Planting seeds of kindness

Cynthia Clark |

Preparing THIS flower patch was a chore I wanted to do myself.

Cynthia ClarkIt’s a stunningly gorgeous morning in the high desert of Boise, Idaho, USA. I just returned from an early morning hike with three of our energetic and high-spirited rescue dogs. They run with abandon and enthusiasm to greet the morning, leaping with the utter joy of being alive! I share their exuberance as I listen to the meadowlarks fill the morning air with their catchy and melodious song. When we arrive at the top of the knoll where we turn to go home, we pause for many moments to take in the panoramic view of mountain ranges that encircle our home. None of the mountains bears even a remnant of the snows that fell and blanketed them earlier this spring. Instead, they stand bare and tall against the blue sky, beckoning elk and other wild critters that inhabit the region, as well as hikers.

When we return from our hike, I attend to the usual morning chores before starting a day of writing, tending the garden, looking after pets, and watering flowers. There’s a particular little flower patch that I planted shortly after last month’s commencement. I dug the patch myself. I could’ve asked my husband to assist me, but digging the small plot was a chore I relished and wanted to do. So one day, I tilled the soil, enriched it with nutrients, and lovingly planted seeds given to me by one of my nursing students. The package of seeds was tucked inside a lovely card in which she thanked me for inspiring her. It included this entry: “Dear Dr. Clark, plant these seeds and watch them bloom, as so many students have bloomed under your guidance.”
The view from our front yard.I was deeply touched by the sentiment. Today, as seedlings poke through the earth and reach for the sky, I am humbled by the influence we have on the lives of our students. As faculty members, we are and always will be one of their most formidable and influential role models. Therefore, we must always be cognizant of the way we speak and act. The importance of modeling the way cannot be overestimated. Students are watching our every move. It’s a daunting thought, as well as a wonderful opportunity.

As nurse educators around the globe, we have an important responsibility to prepare and mobilize our nations’ nursing workforces. This is no easy task, and we must not take our students’ professional role development lightly. One of the most important nursing roles is that of a “civilist.”
What is a civilist, you may ask? Contending that being civil takes self-discipline, practice, and commitment, Kenneth Maxey (2011) coined the term civilist (p. 10) to describe the attributes and habits of a civil person. I couldn’t agree more! It is incumbent upon nurse educators and academic nurse leaders to intentionally grow the next generation of civilists—nurses well-prepared to create positive change and promote a safe, healthy workplace.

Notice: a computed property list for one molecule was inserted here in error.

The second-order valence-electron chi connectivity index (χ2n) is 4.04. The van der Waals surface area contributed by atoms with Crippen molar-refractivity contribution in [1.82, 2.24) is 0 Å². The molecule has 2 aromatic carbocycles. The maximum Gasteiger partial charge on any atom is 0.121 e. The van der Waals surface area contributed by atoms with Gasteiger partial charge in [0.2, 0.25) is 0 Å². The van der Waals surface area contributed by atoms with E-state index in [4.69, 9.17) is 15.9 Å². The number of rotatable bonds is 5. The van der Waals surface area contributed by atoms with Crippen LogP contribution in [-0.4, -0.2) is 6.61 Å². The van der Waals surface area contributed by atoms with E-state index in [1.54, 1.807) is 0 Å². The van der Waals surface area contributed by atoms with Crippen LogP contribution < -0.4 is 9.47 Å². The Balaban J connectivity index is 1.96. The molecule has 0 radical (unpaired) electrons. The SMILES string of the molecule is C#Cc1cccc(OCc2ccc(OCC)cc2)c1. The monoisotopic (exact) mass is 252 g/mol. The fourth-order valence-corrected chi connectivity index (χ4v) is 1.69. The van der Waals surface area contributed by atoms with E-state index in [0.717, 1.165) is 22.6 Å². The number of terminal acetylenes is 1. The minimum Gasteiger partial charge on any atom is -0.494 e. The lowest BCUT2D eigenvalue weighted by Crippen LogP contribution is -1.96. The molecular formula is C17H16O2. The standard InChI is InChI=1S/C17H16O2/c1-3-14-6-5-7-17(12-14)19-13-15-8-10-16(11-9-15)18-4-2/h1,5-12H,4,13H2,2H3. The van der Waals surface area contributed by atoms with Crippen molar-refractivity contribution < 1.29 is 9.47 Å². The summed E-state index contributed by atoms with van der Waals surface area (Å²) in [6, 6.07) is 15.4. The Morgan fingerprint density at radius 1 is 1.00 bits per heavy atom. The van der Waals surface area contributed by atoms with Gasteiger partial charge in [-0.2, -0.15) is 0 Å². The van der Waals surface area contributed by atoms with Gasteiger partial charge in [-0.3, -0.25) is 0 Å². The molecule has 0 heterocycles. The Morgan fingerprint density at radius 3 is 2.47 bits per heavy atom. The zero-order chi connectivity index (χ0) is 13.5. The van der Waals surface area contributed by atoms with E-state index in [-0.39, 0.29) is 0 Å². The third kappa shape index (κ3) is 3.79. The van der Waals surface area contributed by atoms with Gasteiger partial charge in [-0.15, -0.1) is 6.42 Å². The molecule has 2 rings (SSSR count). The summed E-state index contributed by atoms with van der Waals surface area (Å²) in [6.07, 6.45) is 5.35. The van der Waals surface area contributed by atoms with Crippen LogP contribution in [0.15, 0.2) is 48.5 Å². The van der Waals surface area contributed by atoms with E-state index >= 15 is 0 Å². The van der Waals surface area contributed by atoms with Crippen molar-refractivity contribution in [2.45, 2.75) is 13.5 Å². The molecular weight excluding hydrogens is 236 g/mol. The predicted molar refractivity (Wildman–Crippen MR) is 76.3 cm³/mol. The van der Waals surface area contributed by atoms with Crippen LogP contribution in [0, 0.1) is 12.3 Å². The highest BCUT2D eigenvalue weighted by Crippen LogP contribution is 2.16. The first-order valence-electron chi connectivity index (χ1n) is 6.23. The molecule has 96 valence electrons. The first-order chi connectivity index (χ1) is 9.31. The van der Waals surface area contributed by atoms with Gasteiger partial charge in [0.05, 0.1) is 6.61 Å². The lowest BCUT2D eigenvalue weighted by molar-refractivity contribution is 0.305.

Picture of planting seedsWhile it is important to establish civility as an organizing value in any organization, it is equally important for each individual to self-reflect and take an accurate inventory of one’s own behavior. Each of us needs to evaluate our interactions and display behaviors that support the dignity of others. It is tempting to return incivility for incivility, to respond in a ‘tit for tat’ manner. Instead, we must be prepared and practiced in the art of addressing uncivil behavior. For example, a demeaning comment or sarcastic remark could be responded to in this way: “I learn best from individuals who address me with respect and value me as a member of the team. Is there a way we can structure this type of interaction?”

I realize that creating a totally civil society is a utopian ideal. Yet, devoting time and attention to being a civilist can make a significant difference. Crafting a personal civility credo, along with developing—and living out—a list of life principles and daily habits, is a good starting point. For instance, my personal civility credo is “to lead the coalition for change by raising awareness, amplifying the civility conversation, and inspiring civil action.” Some of my life principles include living with purpose and meaning, leading an examined life, assuming goodwill, and nurturing my body, mind, and spirit. These life principles are made operational by practicing daily habits, such as smiling and greeting others by name, expressing and living in gratitude, and striving to make a positive difference in the lives of others.
I encourage you to take the time to consider principles and daily habits that shape your life. Writing a personal life statement provides clarity and insight, and helps strengthen your commitment. Putting pen to paper or keyboarding your ideas into a thoughtfully composed statement helps solidify your plan. Share the plan with a family member, friend, or trusted colleague, if you wish. When we share ourselves with others, it strengthens our commitment and resolve.
So, go forth, plant seeds of civility and kindness, and watch them bloom! RNL
Maxey, K. (2011). Civil business: Civil practice in corporations and society. Denver, CO: Colorado Writing Services.

Cynthia “Cindy” Clark, PhD, RN, ANEF, FAAN, nurse consultant for ATI Nursing Education, founder of Civility Matters, and author of Creating and Sustaining Civility in Nursing Education, Second Edition, is a psychiatric nurse/therapist and an expert in fostering civility and healthy workplaces.

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